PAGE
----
About the artist
Jorge Cabrera is a freelance photographer/artist. He was born and raised in Southern California and has lived in Los Angeles for over a decade now. Art has always been part of Jorge’s life: as a child there was always an outlet such as colouring and drawing. Into adolescence and part of his young-adult life, he played several instruments, including drums in a punk band. Jorge was later introduced into photography by a relative and that, in turn, led him into digital art; they have been his forms of media for the last decade. In case you haven’t noticed, Jorge has a thing for architecture; creating surreal abstract digital sceneries using his photographs of buildings. Although balance is key in imagery, Jorge also likes to give the viewer sense of disorientation. People have said his style reminds them of M.C. Escher.
How did you first get into digital art?
I was a digital photographer that had an obsession with creating ‘perfect’ images. I would edit small imperfections in my images such as cracks in buildings and also make things more symmetric. Often I found myself cropping and moving things around to the point that my photos were no longer photos, my obsession with placement and symmetry led me into digital art.
Why did you choose digital art as your medium?
I’m a father and I also have a full-time occupation. My life is incredibly busy (in a good way) and I’m always on the go, so photography is practical for my lifestyle. The moments I have for myself is when I create. This media suits my life best for the time being.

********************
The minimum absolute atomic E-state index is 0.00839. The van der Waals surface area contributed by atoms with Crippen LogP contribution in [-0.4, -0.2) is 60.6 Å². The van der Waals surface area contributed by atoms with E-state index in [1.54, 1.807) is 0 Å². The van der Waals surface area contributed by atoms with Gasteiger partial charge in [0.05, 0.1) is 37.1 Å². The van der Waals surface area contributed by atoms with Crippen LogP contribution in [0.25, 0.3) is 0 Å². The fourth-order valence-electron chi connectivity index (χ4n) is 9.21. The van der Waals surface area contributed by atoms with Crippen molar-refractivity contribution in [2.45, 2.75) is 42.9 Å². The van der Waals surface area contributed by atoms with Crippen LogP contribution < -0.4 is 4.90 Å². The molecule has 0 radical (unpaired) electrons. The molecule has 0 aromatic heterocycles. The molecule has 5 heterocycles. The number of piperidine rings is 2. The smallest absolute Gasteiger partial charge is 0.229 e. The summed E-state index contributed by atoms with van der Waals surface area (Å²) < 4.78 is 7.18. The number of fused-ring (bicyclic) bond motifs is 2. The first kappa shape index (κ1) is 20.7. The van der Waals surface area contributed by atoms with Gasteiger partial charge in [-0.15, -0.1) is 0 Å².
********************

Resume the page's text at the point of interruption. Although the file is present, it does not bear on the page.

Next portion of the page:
What artistic styles are you particularly drawn to?
I really enjoy looking at vintage graphic art. The artwork of Saul Bass in particular.
What inspires you?
Honestly, adversity brings the most colour out of life. You have to experience the lows to really appreciate the highs. I hate to sound like the damaged artist but I think adversity is the foundation for most art, otherwise everything is just vanilla. Also meditation helps.
What is your artistic motivation?
To offer the viewer a different perspective of life by taking something static and recreating it to the point of destruction or disorientation; to create something that makes you think about life’s impermanence, perhaps even ones mortality.
Which three words or phrases would you use to describe your work?
Impermanent. Unsettling. Disorientating.
Name three artists who inspire you.
How do you think you’ve improved as an artist compared to when you first started?
In the past I used to be passive about certain styles and techniques: I had this idea that if it wasn’t complicated, then it wasn’t art. I was probably projecting because I didn’t believe in myself. Now I understand what it means to feel art and also to observe it on a different plain. This has allowed me to not be so structured in my technique and to be more experimental with my style by letting it flow and giving it a chance.
What advice would you give yourself if you could go back to when you started making art?
Take a chance. Don’t listen to others. You are ready now because you will never be ready.
What devices/equipment do you use to create your art?
I’m always on the go. I shoot Canon with a wide lens for the most part. My images are edited using iPad Pro and Apple Pencil and sometimes I use my iMac.
Which apps/programs do you use to create your art and which are your favourites?
Adobe Photoshop and Lightroom on my iMac. My favourite, though, is Affinity Photo on my iPad Pro, it’s a solid editing app!
Do you use images from stock sites as well as your own photos and if so, which are your favourites and why?
I only use original images I have captured. Sometimes I’ll collaborate with other artists.
And finally, do you find that digital art is often dismissed as a valid art form?
Yes, sometimes it seems that way. I do believe that idea is becoming smaller with time, however, especially with people’s attachment to their devices and social media; It puts digital art on a bigger outlet.
Thanks so much for sharing your ideas and work with us, Jorge!